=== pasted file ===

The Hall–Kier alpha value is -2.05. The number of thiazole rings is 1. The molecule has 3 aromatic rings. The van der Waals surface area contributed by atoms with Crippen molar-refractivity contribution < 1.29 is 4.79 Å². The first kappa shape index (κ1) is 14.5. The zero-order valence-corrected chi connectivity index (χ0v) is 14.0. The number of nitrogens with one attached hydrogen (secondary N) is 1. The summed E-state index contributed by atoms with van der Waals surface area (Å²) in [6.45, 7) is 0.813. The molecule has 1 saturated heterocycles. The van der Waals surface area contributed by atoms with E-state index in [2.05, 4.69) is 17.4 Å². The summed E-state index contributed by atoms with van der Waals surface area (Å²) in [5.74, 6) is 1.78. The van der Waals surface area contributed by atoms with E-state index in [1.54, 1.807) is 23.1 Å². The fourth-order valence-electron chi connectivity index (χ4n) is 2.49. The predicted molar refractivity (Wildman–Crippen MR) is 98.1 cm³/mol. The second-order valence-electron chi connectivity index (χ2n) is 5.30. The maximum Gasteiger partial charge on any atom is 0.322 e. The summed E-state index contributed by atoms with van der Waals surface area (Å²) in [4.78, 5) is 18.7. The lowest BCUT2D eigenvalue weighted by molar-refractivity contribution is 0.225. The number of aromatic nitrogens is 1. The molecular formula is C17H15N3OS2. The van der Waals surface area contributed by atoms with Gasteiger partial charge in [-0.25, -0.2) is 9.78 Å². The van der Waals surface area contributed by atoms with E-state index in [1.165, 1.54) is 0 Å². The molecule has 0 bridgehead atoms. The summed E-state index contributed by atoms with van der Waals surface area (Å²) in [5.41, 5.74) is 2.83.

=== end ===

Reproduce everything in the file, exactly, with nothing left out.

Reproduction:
The Hall–Kier alpha value is -2.05. The number of thiazole rings is 1. The molecule has 3 aromatic rings. The van der Waals surface area contributed by atoms with Crippen molar-refractivity contribution < 1.29 is 4.79 Å². The first kappa shape index (κ1) is 14.5. The zero-order valence-corrected chi connectivity index (χ0v) is 14.0. The number of nitrogens with one attached hydrogen (secondary N) is 1. The summed E-state index contributed by atoms with van der Waals surface area (Å²) in [6.45, 7) is 0.813. The molecule has 1 saturated heterocycles. The van der Waals surface area contributed by atoms with E-state index in [2.05, 4.69) is 17.4 Å². The summed E-state index contributed by atoms with van der Waals surface area (Å²) in [5.74, 6) is 1.78. The van der Waals surface area contributed by atoms with E-state index in [1.54, 1.807) is 23.1 Å². The fourth-order valence-electron chi connectivity index (χ4n) is 2.49. The predicted molar refractivity (Wildman–Crippen MR) is 98.1 cm³/mol. The second-order valence-electron chi connectivity index (χ2n) is 5.30. The maximum Gasteiger partial charge on any atom is 0.322 e. The summed E-state index contributed by atoms with van der Waals surface area (Å²) in [4.78, 5) is 18.7. The lowest BCUT2D eigenvalue weighted by molar-refractivity contribution is 0.225. The number of aromatic nitrogens is 1. The molecular formula is C17H15N3OS2. The van der Waals surface area contributed by atoms with Gasteiger partial charge in [-0.25, -0.2) is 9.78 Å². The van der Waals surface area contributed by atoms with E-state index in [1.165, 1.54) is 0 Å². The molecule has 0 bridgehead atoms. The summed E-state index contributed by atoms with van der Waals surface area (Å²) in [5.41, 5.74) is 2.83.